What is the cloud, really?
By Stuart Janicki • 29 Aug 2013
Our world is surrounded by the cloud, more so than we probably think. So don’t think of this as another 101-guide to the cloud, there are plenty of available resources dedicated to this explanation.
When I’m explaining the cloud to people outside of the B2B cloud computing world that I’m enveloped in, I use Facebook as an example. It’s hard to know someone who isn’t on Facebook (not to say you need to be on Facebook to be known). Opinions aside, Facebook represents the cloud model quite gloriously.
Facebook is built on a simple web interface with mobile integration, enabling users to access and upload information and images with no local software required. Of course, it even has collaboration with groups, pages and comments. This data is located in a data centre somewhere in the world, with the really old stuff held in cold storage waiting to burst into life.
Then the conversation moves away from social media and onto email. If we were putting internet technology on a timescale with life on Earth, then email must be a Tyrannous Rex. Millions of consumers around the world have grown up with Hotmail, Gmail and Yahoo as part of their everyday lives. These services follow the same cloud computing principles as Facebook, they provide a web-based interface, with a mobile application and yet we use it to access emails – something which remains the pride of the business world.
Perhaps this is where our issues with cloud trust reside. We believe that the cloud is something new, something radical to the way we currently use the internet and technology; when actually we’ve been using it all along.
Consumers are more open to adopting the cloud, as is seen with the growth of Spotify, YouTube, iCloud, Tumblr, SkyDrive and Netflix. These tend to fall into three categories: a pure download or streaming service; a collaborative service with both download, streaming and users uploading their own information; and personal upload and storage.
They are in a flexible position because they choose whether they want to upload their own data and information, and also get to decide how much to contribute.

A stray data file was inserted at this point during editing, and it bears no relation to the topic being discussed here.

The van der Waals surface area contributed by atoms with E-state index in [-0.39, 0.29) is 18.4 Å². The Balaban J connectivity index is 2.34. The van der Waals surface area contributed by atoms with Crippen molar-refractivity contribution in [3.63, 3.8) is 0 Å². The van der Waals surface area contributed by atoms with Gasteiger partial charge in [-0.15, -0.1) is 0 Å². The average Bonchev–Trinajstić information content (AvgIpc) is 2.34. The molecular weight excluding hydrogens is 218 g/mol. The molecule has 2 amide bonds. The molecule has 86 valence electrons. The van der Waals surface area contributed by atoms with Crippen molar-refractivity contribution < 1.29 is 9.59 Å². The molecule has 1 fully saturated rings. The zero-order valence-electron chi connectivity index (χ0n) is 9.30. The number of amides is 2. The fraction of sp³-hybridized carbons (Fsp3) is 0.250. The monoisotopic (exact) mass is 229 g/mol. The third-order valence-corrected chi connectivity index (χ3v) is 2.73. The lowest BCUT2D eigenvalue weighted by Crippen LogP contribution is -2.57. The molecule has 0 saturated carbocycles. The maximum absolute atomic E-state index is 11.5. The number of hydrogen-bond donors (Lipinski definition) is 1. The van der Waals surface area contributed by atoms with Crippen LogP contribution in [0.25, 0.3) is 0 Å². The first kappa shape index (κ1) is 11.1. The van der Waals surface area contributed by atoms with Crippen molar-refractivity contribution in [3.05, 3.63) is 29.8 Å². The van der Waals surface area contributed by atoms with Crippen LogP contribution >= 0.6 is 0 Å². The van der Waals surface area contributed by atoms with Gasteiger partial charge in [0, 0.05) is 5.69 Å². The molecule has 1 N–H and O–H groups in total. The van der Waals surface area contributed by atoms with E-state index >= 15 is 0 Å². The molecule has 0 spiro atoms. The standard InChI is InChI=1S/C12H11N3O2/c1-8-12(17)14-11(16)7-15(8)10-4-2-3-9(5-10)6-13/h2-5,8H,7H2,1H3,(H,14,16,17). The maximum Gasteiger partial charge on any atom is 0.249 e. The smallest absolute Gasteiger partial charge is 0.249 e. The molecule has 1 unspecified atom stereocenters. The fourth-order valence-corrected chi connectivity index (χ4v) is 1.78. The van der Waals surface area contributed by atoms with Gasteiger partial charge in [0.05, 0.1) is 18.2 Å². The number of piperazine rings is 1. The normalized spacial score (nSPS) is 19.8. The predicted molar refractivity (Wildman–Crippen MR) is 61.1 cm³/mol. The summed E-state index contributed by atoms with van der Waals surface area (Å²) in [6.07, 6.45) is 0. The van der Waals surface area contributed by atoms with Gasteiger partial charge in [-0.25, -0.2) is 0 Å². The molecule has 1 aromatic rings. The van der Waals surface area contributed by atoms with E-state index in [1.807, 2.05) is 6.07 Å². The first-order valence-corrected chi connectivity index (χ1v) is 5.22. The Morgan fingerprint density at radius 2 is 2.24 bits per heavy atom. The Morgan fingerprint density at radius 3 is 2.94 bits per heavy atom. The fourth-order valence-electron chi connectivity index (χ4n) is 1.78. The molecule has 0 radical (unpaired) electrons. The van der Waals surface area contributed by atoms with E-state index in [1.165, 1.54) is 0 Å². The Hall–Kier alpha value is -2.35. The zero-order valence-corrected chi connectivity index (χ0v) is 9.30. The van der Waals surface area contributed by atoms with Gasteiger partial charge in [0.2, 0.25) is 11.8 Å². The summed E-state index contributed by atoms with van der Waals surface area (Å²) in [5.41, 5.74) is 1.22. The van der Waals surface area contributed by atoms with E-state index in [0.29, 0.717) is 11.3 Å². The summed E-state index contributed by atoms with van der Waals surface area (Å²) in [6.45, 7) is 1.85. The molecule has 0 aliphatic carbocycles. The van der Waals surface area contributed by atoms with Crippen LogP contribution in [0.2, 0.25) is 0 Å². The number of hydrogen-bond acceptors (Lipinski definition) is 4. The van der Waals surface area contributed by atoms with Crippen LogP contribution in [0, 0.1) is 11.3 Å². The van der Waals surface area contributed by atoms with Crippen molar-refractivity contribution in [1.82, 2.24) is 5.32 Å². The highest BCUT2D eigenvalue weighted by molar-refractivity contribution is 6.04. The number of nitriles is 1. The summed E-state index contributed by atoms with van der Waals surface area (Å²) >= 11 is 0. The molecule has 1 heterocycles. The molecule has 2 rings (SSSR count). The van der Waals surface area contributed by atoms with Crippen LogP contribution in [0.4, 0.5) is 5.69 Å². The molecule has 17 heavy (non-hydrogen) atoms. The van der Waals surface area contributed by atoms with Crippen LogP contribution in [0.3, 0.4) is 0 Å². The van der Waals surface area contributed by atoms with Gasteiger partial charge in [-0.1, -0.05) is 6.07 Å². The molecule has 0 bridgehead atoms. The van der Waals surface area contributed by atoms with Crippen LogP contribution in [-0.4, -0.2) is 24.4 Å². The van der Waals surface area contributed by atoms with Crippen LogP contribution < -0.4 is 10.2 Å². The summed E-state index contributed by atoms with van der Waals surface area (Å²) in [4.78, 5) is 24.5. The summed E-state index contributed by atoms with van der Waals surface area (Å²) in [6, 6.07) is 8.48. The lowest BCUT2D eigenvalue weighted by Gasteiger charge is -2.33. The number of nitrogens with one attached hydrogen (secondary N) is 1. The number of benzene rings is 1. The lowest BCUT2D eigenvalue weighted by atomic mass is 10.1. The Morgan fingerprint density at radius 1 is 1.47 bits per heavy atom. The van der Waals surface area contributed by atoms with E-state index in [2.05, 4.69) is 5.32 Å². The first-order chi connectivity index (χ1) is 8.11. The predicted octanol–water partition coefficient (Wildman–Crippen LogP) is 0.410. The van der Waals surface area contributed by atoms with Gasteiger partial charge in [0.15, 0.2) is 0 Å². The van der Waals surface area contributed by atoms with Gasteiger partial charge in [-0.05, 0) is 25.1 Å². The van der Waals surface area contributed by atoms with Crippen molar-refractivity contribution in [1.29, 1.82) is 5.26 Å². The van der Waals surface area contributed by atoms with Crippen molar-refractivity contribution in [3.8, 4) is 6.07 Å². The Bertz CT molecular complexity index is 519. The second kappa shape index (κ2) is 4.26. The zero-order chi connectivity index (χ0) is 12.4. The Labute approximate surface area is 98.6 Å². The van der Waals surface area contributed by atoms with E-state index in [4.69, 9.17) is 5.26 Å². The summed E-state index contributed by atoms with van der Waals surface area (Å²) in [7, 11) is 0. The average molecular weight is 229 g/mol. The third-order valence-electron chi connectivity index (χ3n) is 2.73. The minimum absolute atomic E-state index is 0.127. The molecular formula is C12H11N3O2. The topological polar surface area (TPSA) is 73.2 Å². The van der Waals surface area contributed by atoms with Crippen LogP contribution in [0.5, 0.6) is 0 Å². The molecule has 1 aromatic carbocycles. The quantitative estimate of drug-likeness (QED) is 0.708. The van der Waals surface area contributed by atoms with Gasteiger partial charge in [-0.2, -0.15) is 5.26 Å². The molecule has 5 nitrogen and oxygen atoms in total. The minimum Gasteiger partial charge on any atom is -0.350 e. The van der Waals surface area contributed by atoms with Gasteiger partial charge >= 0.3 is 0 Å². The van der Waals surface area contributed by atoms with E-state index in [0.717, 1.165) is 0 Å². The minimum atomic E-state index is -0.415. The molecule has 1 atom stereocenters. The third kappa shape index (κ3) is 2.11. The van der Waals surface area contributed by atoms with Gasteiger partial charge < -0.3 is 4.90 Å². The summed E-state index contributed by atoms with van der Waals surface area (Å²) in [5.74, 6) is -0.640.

Consumers love the cloud because they can access services anywhere in the world, at any time. They’re all intuitive, dead easy to adopt and you can master them without training manuals. It has become natural for consumers to seek a cloud-first attitude for data storage and retrieval.
Ultimately, consumers become employees and it’s why in business we’re seeing the consumerisation of business technology. Individuals now expect to be able to benefit from this easy and accessible technology approach at work.
Businesses on the other hand are tied by law, regulatory requirements and a duty of care to protect the customer data they handle. Businesses also have sensitive commercial data and would prefer this didn’t become available to competitors.
But businesses are becoming more trusting of the cloud for customer data. A major player in the CRM world is SalesForce, and this is an out-and-out cloud service.
Businesses may not realise they are using a cloud service, and their interpretation of the cloud is as ambiguous as the definitions that are flashed at them. This is why it can be difficult to understand what the state of cloud computing is; some businesses just don’t understand how to interpret the question.
So with this in mind, where is the cloud used in business? Roughly half of all IT managers are using some form of IT services in cloud. These are the types of things they’re using:
- 55% web content control1
- 53% storing data1
- 46% for email2
- 23% for backup and disaster recovery3
- 22% for communications and collaboration3
- 17% for sales and marketing apps3
- 9% for finance and ERP3
So what is the cloud really? It’s all around us; it’s invisible and anonymous, which is the way it’s intended. We just need to realise how much of it we’re already exposed to.
Share this post